Build Your Own Web Chat Application With Xmpp

27 May 2021    14 mins read.

XMPP Smack Chat

In this project I want to show you how to build a web chat with XMPP and Smack. XMPP is instant messaging protocol used by companies like WhatsApp or Telegram to orchestrate the message delivery system. XMPP, which is also refered as Jabber (the original name), is open source and extensable and uses XML to exchange data between client and server.

XMPP highlights

  • It’s robust and powerful.
  • You can use it for text, pictures, videos or audios.
  • Clients available for many device types.
  • It’s decentrilized and anyone can run their own XMPP server.

XMPP Drawbacks

  • It uses XML and this makes messages complex and verbose.
  • It doesn’t provide a default way to know if a message was delivered.

Getting started

XMPP Server

You can find a list of XMPP servers at the official XMPP site. For this project we are going to use Openfire

Backend Application

We are going to build a Java application that is going to be the middleware between the front-end and the XMPP server and it will be responsible for handling the XMPP sessions, request types and responses.

The technologies that will be used on the backend web application will be:

  • Spring Boot to speed up the process of building the web application.
  • Smack: XMPP client library to handle the interactions with the XMPP server.
  • Websocket: this technology will be use to keep a channel of communication between the backend and front-end.
  • MySQL as a relational database to store users.
  • Liquibase for creating the SQL schema and keeping track of the changes.
  • BCrypt for hashing passwords.

We will structure our Spring Boot application in multiple layers to separate the different concerns:

  • Websocket layer: exposes the websocker endpoint and it will contains the methods for opening a session, handling incomming messages, closing a session and handling errors. We will also create a helper class for returning responses to the client given a websocket session. We also need decoders and encoders for parsing incoming message to a pojo class.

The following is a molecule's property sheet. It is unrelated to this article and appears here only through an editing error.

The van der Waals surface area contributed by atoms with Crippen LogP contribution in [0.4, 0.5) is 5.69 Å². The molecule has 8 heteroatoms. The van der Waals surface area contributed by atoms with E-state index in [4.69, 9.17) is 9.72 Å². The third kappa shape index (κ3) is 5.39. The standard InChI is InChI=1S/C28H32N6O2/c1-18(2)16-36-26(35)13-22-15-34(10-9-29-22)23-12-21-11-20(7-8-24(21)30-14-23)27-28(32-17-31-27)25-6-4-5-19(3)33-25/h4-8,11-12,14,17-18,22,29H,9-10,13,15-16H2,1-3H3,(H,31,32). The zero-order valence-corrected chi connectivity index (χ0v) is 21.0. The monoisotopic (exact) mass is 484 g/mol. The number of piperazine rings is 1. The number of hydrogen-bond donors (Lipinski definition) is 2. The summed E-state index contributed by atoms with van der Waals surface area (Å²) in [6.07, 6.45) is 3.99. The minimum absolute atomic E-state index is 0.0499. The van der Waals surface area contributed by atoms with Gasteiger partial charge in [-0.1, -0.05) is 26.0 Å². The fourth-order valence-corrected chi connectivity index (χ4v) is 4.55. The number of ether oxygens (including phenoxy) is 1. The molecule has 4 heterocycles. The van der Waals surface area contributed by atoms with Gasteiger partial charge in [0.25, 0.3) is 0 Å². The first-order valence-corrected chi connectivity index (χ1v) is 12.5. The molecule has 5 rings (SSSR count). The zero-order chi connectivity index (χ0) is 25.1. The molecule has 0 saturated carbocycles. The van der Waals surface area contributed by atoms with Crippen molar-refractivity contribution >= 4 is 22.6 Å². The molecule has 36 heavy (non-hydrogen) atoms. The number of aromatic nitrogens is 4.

@ServerEndpoint(value = "/chat/{username}/{password}", decoders = MessageDecoder.class, encoders = MessageEncoder.class)
    public class ChatWebSocket {
        private final XMPPService xmppService;
        public ChatWebSocket() {
            this.xmppService = (XMPPService) SpringContext.getApplicationContext().getBean("XMPPService");
        public void open(Session session, @PathParam("username") String username, @PathParam("password") String password) {
            xmppService.startSession(session, username, password);
        public void handleMessage(TextMessage message, Session session) {
            xmppService.sendMessage(message.getContent(), message.getTo(), session);
        public void close(Session session) {
        public void onError(Throwable e) {
            throw new WebSocketException(e);

    The open method expects an username and password that will be use to authenticate the user.

    Given a websocket Session we can send back a message like this:

  • XMPP facade layer: will contain most of the business logic of the application and will be responsible for orchestrating the creation of XMPP connections, sending messages and ending XMPP connections. Also we will store the websocket sessions associated to XMPP connections on this layer.

    • Start session: We will start a session by checking if the credentials are correct, and then we will create an XMPP connection for the given user. In case the user does not exist we will create on on the fly and we will use it to log in to XMPP. Then we will store the websocker session for the XMPP connection we have just created and add an incoming XMPP message listener for the connection. Finally we return with a succesful message.

          private static final Map<Session, XMPPTCPConnection> CONNECTIONS = new HashMap<>();
          private final AccountService accountService;